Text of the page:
Can you imagine?

But then I look at myself, into my own heart, and I think. Impossible. That day will never come. I’m leading this thing, and I see darkness inside of me.

Several weeks ago, I was driving in my car with my wife on our way on a date. As we rolled in our beat-up Honda Odyssey, my wife brought up memories of the founding of Denver Institute back in 2012. She says to me, “Jeff, do you know you were able to found Denver Institute? Because you’re so unimpressive.”

Thanks?!? I think?!?

But her point was clear: there are no famous people here. No heroes. Just people like you and me, walking with a severe limp in life. With doubts, short tempers, fears, and unmet desires.

Yet as I think about the actual people involved in the DIFW community, I’m reminded of the biblical story. God chooses not Jesse’s oldest son to be king, but his youngest! God chooses stuttering Moses to be his spokesperson before the world’s most powerful man, Pharaoh. When God decided to clothe himself in flesh, he did not become a Greek philosopher or Roman senator, but a simple, carpenter!

We – me and you – are God’s plan to restore his world. Just as a father delights in gardening with his daughters on a sunny, Saturday morning, so God invites us into his work, to cultivate and create a new world.

And that’s one way the Christian people are distinct in this city. The secular story says that this is your world conquer. You can do anything you want! Have your dreams. It’s about individual achievement.  The story is Big Me, little world.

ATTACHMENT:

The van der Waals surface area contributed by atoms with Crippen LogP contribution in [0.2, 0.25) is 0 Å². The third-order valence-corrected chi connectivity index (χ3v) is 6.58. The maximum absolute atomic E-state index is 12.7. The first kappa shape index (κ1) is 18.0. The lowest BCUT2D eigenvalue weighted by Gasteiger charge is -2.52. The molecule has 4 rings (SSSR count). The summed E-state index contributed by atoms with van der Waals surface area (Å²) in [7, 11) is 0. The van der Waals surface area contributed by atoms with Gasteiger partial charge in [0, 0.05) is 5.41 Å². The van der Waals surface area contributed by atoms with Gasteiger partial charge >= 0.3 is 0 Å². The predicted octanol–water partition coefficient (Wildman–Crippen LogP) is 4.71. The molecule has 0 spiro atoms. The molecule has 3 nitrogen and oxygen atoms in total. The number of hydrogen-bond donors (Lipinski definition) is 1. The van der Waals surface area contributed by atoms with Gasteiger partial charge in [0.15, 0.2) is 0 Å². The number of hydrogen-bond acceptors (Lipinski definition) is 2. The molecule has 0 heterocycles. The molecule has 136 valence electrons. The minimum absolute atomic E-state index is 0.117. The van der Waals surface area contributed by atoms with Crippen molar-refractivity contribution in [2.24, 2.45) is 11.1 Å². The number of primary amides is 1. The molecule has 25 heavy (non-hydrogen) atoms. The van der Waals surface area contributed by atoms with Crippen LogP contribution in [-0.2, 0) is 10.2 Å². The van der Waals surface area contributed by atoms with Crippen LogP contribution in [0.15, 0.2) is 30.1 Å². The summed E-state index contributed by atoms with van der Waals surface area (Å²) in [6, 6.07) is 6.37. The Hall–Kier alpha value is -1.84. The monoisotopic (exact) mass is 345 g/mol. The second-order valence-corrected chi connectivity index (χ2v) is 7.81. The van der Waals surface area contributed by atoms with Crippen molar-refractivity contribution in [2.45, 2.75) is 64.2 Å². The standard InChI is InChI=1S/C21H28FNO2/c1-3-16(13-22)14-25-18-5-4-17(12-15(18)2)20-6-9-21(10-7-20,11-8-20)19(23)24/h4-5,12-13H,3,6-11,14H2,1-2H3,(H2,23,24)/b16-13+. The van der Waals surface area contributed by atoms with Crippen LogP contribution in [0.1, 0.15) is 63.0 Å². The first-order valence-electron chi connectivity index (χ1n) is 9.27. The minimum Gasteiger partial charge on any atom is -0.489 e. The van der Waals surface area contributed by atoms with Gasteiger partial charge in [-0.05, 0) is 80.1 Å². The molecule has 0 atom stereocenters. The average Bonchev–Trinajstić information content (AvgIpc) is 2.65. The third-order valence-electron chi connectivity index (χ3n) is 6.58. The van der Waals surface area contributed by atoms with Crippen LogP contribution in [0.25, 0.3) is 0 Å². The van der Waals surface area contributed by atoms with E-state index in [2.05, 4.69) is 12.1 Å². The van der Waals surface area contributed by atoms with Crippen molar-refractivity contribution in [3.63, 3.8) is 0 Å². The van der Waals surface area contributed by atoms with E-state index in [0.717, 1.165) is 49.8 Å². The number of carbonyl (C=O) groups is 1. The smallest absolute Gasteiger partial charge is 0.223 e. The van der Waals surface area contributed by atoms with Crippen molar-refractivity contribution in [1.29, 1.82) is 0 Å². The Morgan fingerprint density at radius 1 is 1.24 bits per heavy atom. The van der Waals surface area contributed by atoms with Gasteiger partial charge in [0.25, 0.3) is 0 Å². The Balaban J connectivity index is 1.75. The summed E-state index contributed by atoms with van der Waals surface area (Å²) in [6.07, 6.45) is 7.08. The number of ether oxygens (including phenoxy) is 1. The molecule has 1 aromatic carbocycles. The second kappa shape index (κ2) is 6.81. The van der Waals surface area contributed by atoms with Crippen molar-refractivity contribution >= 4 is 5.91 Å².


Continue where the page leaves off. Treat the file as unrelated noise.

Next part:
But the Christian story is the opposite: it’s little me, and Big Story. Like Frodo Baggins, we are unimpressive, but chosen for a great task. This is the vision. This is what it means to be called.

I would like to ask you to consider to do two things tonight.

1. This is a fundraiser, and so I’d like you to respectfully ask you to consider giving monthly to the ministry of Denver Institute for Faith & Work. We need financial resources to operate, grow, and impact our city. Actually, tonight we have a matching opportunity: Our goal is 15 new monthly donors, of any amount. Once we hit that, a private donor will match at $5,000. I would like to ask you to consider giving. Ninety percent of our budget comes from generous donors who believe in our mission of forming men and women to serve God, neighbor and society through their daily work. I’d be honored if you’d consider becoming a monthly donor. We’ll have a reminder at the end of tonight’s program as well.